Cytochrome P450 Oxidoreductase Deficiency

Cytochrome P450 oxidoreductase deficiency (PORD) is a rare disease and inborn error of metabolism caused by deficiency of cytochrome P450 oxidoreductase (POR). POR is a 2-flavin protein that is responsible for the transfer of electrons from NADPH to all 50 microsomal cytochrome P450 (CYP450) enzymes. This includes the steroidogenic enzymes CYP17A1 (17α-hydroxylase/17,20-lyase), CYP19A1 (aromatase), and CYP21A2 (21-hydroxylase); CYP26B1 (metabolizes retinoic acid); and the hepatic drug-metabolizing CYP450 enzymes (e.g., CYP3A4), among many other CYP450 enzymes. Symptoms of severe forms of PORD include ambiguous genitalia in males and females, congenital adrenal hyperplasia, cortisol deficiency, and Antley–Bixler skeletal malformation syndrome (ABS), while symptoms of mild forms include polycystic ovary syndrome in women and hypogonadism in men. Maternal virilization also occurs in severe forms, due to aromatase deficiency in the placenta. Virilization of female infants in PORD may also be caused by alternative biosynthesis of 5α-dihydrotestosterone via the so-called "androgen backdoor pathway". The ABS component of severe forms of PORD is probably caused by CYP26B1 deficiency, which results in retinoic acid excess and defects during skeletal embryogenesis. All forms of PORD in humans are likely partial, as POR knockout in mice results in death during prenatal development.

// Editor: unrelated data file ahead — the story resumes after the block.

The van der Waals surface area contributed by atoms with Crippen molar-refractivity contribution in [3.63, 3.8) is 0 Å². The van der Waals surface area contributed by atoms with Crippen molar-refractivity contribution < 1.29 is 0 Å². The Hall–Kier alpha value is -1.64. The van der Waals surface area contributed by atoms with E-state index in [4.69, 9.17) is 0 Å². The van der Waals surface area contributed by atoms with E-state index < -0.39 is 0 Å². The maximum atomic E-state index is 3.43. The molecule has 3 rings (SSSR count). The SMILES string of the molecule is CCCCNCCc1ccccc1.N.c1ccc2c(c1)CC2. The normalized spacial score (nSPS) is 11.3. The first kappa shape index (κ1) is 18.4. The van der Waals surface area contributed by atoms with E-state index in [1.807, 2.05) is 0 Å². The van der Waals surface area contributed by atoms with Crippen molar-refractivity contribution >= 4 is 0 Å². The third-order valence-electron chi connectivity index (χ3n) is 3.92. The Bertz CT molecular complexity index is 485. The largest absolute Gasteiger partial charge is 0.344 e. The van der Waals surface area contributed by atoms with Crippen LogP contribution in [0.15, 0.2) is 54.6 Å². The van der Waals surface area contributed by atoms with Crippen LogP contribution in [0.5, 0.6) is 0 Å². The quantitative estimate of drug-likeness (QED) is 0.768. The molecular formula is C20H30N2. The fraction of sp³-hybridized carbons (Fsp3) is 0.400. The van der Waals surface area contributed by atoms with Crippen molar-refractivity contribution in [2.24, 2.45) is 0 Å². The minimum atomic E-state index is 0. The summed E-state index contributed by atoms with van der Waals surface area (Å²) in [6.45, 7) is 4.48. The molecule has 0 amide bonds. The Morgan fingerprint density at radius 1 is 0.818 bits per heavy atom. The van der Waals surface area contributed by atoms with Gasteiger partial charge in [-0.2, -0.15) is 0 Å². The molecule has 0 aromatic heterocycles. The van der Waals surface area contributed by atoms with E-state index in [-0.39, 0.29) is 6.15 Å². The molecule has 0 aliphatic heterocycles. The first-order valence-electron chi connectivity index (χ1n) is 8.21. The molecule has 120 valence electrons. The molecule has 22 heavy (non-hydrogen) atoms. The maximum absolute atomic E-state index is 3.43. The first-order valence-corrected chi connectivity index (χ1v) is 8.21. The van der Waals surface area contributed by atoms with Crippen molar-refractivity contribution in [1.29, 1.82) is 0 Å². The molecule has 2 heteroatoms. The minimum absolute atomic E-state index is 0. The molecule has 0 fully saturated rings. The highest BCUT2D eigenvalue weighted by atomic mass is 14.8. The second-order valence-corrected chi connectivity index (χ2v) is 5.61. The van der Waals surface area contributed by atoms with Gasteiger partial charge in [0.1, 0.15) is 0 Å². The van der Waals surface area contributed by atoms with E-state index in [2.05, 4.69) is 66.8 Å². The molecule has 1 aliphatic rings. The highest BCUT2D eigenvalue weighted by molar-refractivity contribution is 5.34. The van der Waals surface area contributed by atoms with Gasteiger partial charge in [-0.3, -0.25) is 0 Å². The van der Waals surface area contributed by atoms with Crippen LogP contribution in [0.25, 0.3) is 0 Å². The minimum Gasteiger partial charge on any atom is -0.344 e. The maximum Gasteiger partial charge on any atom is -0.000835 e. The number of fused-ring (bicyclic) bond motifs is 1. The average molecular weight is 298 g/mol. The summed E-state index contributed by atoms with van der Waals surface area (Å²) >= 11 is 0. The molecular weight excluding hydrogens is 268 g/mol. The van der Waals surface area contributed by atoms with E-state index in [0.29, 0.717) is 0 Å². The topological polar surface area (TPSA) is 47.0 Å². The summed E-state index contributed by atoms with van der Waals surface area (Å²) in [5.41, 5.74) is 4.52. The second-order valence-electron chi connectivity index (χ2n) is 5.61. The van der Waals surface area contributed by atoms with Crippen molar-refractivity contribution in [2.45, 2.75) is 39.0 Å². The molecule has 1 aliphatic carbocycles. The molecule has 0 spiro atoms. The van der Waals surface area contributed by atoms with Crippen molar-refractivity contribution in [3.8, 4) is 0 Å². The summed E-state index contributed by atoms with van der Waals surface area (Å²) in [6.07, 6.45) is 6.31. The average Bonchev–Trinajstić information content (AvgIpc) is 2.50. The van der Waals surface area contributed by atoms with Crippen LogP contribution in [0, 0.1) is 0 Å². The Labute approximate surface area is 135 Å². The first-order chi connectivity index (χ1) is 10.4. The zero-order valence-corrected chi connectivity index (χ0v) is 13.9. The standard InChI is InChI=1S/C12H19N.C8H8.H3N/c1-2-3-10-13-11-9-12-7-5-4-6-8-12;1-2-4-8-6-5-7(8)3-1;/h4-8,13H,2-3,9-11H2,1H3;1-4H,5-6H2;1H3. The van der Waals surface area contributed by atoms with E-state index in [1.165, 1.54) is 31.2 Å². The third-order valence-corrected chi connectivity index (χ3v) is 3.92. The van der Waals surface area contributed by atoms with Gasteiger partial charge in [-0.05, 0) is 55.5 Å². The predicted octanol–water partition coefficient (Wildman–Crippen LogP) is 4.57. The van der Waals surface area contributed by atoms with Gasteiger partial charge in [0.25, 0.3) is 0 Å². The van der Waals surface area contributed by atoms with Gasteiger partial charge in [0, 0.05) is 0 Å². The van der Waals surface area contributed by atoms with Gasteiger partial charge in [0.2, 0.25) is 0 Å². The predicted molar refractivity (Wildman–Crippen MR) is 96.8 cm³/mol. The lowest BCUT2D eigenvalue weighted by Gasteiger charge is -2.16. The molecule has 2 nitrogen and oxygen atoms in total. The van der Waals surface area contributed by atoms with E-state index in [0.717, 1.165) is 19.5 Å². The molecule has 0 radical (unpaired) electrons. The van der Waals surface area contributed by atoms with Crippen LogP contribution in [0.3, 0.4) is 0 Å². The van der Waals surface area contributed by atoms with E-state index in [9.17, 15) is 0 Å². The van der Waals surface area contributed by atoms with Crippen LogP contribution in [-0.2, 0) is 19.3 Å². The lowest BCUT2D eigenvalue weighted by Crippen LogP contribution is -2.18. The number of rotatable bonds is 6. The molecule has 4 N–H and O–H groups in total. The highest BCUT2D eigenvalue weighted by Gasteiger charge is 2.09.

See also

  • Androgen backdoor pathway
  • Cytochrome P450 reductase